Article Source: The National Law Review
Commercial property owners with existing energy storage systems, or owners considering implementing an energy storage system, may be able to benefit from a recent order by the Massachusetts Department of Public Utilities (DPU) allowing utility companies to pay customers who agree to rely upon their energy storage systems and dispatch the energy during peak events.
This order makes Massachusetts the first in the nation to incentivize behind-the-meter battery storage by providing new tools and resources for Mass Save (a collaborative of Massachusetts’ natural gas and electric utilities and energy efficiency service providers) to offer pay-for-performance programs to customers of Massachusetts utilities, including Eversource, National Grid, Berkshire Gas, Blackstone Gas Company, Cape Light Compact, Columbia Gas of Massachusetts, Liberty Utilities, and Unitil.
While each utility has its own set of standards and criteria, the order allows the utilities to make year-end payments to customers who agree, upon request of the utility, to reduce their use of electricity during peak events (when demand from the electrical grid is forecasted to be high) by drawing energy from their energy storage systems instead of the local electrical grid. While it may vary by utility, in general, utilities will only request that customers dispatch from their energy storage systems on weekdays between the hours of 2-7 p.m. and for no more than three hours at a time. Customers will be notified the day prior to an event and there will be no events scheduled on holidays or when a significant storm is forecasted so that customers who use their energy storage systems to protect against power outages will not be negatively impacted by participating in the program. Mass Save estimates a total of thirty to sixty (30-60) events per summer.
For commercial properties and industrial properties in Massachusetts, this new incentive is primarily offered through the Daily Dispatch program – designed for energy storage systems that can frequently decrease the load on the grid and which have lower costs of controls and special metering, such as battery storage systems or thermal storage systems. The program is technology and vendor agnostic, extending the benefit to those owners with existing storage systems or those who do not want their options limited when implementing a system.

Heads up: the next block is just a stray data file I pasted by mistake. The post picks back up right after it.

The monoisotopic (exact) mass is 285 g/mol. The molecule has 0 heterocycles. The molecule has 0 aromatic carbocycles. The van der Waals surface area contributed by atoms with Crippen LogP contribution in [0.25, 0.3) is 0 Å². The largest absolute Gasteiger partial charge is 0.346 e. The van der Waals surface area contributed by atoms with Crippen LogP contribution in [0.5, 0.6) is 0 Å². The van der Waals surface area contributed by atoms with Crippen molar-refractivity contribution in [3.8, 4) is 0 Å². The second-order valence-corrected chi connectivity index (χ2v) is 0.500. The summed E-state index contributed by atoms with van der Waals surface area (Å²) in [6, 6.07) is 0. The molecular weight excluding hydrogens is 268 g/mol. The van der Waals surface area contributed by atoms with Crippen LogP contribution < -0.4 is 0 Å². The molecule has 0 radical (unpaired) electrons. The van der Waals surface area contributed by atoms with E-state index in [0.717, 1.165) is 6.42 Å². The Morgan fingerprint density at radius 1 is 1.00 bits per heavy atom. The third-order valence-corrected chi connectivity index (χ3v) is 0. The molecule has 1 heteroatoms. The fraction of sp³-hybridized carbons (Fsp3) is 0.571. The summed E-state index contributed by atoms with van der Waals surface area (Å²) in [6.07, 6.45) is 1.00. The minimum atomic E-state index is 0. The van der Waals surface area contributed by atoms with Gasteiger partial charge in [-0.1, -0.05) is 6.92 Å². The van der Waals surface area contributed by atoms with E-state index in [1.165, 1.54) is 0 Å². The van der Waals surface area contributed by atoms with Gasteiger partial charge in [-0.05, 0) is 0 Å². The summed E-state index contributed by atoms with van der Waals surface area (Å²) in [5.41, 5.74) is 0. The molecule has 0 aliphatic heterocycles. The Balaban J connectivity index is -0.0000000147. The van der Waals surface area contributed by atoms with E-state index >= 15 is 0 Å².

As an example of the available incentives, National Grid and Eversource are currently offering commercial and industrial customers who participate in the Daily Dispatch Program up to $200/kW per event in the summer. At these rates, the incentive would be $20,000 per year for a customer dispatching an average of 100 kW over the summer. Some utilities offer programs during other times of the year, such as National Grid’s Winter Dispatch Program, offering incentives of up to $25/kW per event in the winter. The incentives are paid on performance, with some of the rates locked in for the first five years of the program.
Combining Energy Storage with Solar Energy Systems
Property owners who combine an energy storage system with a solar energy system (sharing a point of common coupling) may also be eligible for the Solar Massachusetts Renewable Target (SMART) energy storage adder, increasing the incentives received from the SMART program. The Department of Energy Resources (DOER) provides a list of energy storage system eligibility requirements (including nominal rated power, nominal useful energy, minimum efficiency, data provision, and operational requirements) and a calculator and table which can be used to determine the potential value of an energy storage system and which illustrates possible adder values for different system sizes.
The SMART Program is a 1600MW declining block incentive program for eligible projects interconnected with Eversource, National Grid or Unitil. For more information on the SMART Program, visit https://www.mass.gov/doc/smart-energy-storage-guideline-draft.